Trans athletes become campaign flashpoint for GOP
Republicans are zeroing in on the debate surrounding trans women in sports in hopes of revving up their conservative base ahead of November’s midterm elections.
The debate is emerging as the latest flashpoint in the country’s culture wars, with conservatives calling on transgender women to be banned from competing in women’s sports. University of Pennsylvania swimmer Lia Thomas became the latest transgender athlete caught in the debate’s crosshairs after she became the first openly transgender athlete to win an NCAA Division 1 national championship in any sport earlier this month.
Ohio Senate candidate Jane Timken invoked Thomas in a campaign ad criticizing rules allowing transgender women being allowed to compete in women’s sports. South Dakota Gov. Kristi Noem (R), who has been floated as a potential 2024 presidential contender, has also focused on the issue. In January, she rolled out an ad promoting legislation that would block transgender girls from playing on female sports teams at school.
“I think you’re going to see Republicans taking on a whole host of cultural issues that have been simmering for a while now,” said Terry Schilling, the executive director of the conservative group American Principles Project. “This is actually a result of a few decades of a … one-sided truce from Republicans really refusing to engage in any meaningful way on these hot-button cultural issues.”
The American Principles Project, which plans to be involved in Senate, House and gubernatorial races this cycle, says it has raised $6 million for its midterm election campaign and plans to make women’s sports a centerpiece of their messaging.
Some recent polling on the issue appears to be playing into conservatives’ hands.
A Harvard CAPS-Harris Poll survey released to The Hill this week found that 63 percent of Americans said gender-transitioning athletes should not be allowed to take part in opposite-sex sporting events, while 37 percent said they should be allowed to compete.
However, the polling also showed stark partisan divides on the issue. Sixty percent of Democrats and 20 percent of Republicans said they believed gender-transitioning athletes should be allowed to participate in opposite-sex sporting events, while 40 percent of Democrats and 80 percent of Republicans said they should not be allowed. Among independents, 68 percent said they should not be allowed and 32 percent said they should be.
Transgender advocates argue that Democrats would be able to win on this issue if they adjusted their messaging and worked to educate voters.
“Republicans haven’t been effective based on the arguments,” said writer and trans activist Charlotte Clymer. “I think they’ve been effective in rallying their base because there’s a vacuum of information and leadership on this topic from Democrats.”
“Because so many Democrats running for office are scared of this issue and afraid to engage on it, voters are getting really one side of the entire argument,” she added.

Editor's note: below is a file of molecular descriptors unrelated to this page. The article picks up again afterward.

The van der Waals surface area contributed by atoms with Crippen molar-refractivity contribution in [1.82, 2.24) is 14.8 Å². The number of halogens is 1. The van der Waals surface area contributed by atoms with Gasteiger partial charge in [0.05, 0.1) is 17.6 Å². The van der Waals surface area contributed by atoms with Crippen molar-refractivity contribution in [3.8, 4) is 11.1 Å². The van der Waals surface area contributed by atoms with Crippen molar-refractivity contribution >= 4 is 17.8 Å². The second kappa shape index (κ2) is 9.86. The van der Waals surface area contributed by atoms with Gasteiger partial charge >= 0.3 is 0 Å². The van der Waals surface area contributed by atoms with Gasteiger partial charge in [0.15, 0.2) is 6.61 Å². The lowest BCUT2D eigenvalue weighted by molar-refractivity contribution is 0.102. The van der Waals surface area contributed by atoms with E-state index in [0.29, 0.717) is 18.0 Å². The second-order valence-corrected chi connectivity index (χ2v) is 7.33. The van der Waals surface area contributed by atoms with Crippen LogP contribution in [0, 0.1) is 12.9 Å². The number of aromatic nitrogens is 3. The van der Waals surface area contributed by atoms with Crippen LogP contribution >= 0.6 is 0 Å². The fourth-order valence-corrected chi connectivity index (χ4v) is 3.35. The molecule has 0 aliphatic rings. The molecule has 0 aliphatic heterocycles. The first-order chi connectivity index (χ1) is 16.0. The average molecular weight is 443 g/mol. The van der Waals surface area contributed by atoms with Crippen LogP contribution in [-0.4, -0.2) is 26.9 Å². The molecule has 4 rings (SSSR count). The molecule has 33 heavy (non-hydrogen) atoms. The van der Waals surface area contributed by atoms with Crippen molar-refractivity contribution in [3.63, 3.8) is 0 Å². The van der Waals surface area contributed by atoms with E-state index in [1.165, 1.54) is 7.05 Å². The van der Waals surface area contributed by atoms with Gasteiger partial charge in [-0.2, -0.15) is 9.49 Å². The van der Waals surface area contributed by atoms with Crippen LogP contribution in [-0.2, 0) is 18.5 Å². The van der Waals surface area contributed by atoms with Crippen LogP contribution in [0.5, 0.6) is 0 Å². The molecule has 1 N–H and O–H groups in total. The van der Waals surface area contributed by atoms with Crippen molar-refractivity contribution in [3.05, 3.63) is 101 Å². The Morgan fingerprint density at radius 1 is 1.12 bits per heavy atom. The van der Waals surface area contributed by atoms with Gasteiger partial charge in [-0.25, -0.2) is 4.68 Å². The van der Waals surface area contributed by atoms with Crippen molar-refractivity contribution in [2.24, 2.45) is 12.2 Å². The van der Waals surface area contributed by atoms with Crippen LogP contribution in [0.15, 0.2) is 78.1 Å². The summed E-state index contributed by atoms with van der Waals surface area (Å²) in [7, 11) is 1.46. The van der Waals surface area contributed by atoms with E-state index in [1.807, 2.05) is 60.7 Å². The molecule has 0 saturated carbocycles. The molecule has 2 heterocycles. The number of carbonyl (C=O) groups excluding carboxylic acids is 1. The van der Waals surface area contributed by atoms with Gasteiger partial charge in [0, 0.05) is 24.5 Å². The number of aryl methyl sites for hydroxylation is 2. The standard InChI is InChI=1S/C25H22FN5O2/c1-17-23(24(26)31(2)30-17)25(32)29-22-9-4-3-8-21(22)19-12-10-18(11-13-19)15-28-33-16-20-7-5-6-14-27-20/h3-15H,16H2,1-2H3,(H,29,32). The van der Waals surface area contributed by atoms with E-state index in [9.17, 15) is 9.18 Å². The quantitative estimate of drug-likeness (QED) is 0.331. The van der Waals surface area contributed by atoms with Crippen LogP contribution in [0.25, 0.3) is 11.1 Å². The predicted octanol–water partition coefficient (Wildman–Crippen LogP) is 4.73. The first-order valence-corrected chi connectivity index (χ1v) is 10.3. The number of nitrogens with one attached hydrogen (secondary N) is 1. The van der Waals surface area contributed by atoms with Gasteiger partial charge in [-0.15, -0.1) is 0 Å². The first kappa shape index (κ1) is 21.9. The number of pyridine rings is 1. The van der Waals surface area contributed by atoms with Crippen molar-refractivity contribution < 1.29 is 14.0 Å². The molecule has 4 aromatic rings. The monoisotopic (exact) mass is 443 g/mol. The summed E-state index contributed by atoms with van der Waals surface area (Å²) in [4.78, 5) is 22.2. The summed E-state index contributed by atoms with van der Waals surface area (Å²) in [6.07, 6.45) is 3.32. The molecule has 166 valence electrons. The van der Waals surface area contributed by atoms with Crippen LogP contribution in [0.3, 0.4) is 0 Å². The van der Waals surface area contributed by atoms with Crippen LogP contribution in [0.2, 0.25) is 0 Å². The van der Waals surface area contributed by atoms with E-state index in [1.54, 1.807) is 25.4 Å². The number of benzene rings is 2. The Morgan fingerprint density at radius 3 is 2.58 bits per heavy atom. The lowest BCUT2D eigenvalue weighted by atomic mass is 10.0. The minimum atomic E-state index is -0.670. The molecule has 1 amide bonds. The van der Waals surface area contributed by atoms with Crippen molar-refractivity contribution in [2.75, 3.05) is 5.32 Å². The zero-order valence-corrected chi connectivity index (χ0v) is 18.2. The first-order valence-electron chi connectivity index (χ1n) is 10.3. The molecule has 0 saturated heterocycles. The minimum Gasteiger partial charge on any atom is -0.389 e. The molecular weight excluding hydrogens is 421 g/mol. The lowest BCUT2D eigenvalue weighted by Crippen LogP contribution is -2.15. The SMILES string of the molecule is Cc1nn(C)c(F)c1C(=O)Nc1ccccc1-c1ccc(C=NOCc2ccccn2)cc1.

In his State of the Union address earlier this month, President Biden called for the passage of the Equality Act amid state legislatures drafting legislation preventing trans female athletes from competing in girl’s and women’s sports.
Clymer argued that that sentiment has not translated to down-ballot Democratic lawmakers and candidates.
“I think in their minds they do support trans rights, but they’re intimidated by the issue because they don’t know a lot about trans people to begin with,” she said. “Unfortunately, because most of the country has this fifth grade understanding of biology, they don’t get that the vast majority of medical insights and authorities validate trans people and say that we absolutely have the right to be in all of these spaces, including sports.”
It’s not just the issue of trans women in sports that conservatives are seizing on. This week, Gov. Ron DeSantis (R), another potential 2024 contender, signed the Parental Rights in Education bill, also known by critics as the “Don’t Say Gay” bill, into law. The law prohibits discussions about gender and sexuality in primary school classrooms.
Republicans tout the law as a protection for parents’ rights, but its opponents say it leaves LGBTQ students in a vulnerable and unsafe position.
“Because they saw that it worked in Virginia, they believe that this is ‘our way to win elections,’ which is only a guise for people who don’t understand the process,” said Florida state Sen. Shevrin Jones (D), a vocal critic of the Florida law.
Jones warned that while Democrats should hit back at Republicans regarding the culture war issues and advocate for LGBTQ rights, they should also be disciplined in focusing on issues like the economy.
“We go into very dangerous territory where we allow them to fetch us the bait and we take it,” he said.
And GOP leaders appear to be laser-focused on those issues. When asked whether he expects to see Republican candidates touching on cultural issues, Rep. Tom Emmer (R-Minn.), the chairman of the National Republican Congressional Committee, said that while each district varies, “kitchen table” issues will be dominant in national GOP messaging.
“The issues aren’t going to change,” Emmer said. “It’s going to be about the economy, it’s going to be about inflation.”
But conservative activists argue that it’s the cultural issues that are the kitchen table issues.
“It’s not the economy, stupid. It’s the culture, stupid. And it’s our children, stupid,” Schilling, of the American Principles Project, said. “Those are the issues that are going to win out the day in 2022.”
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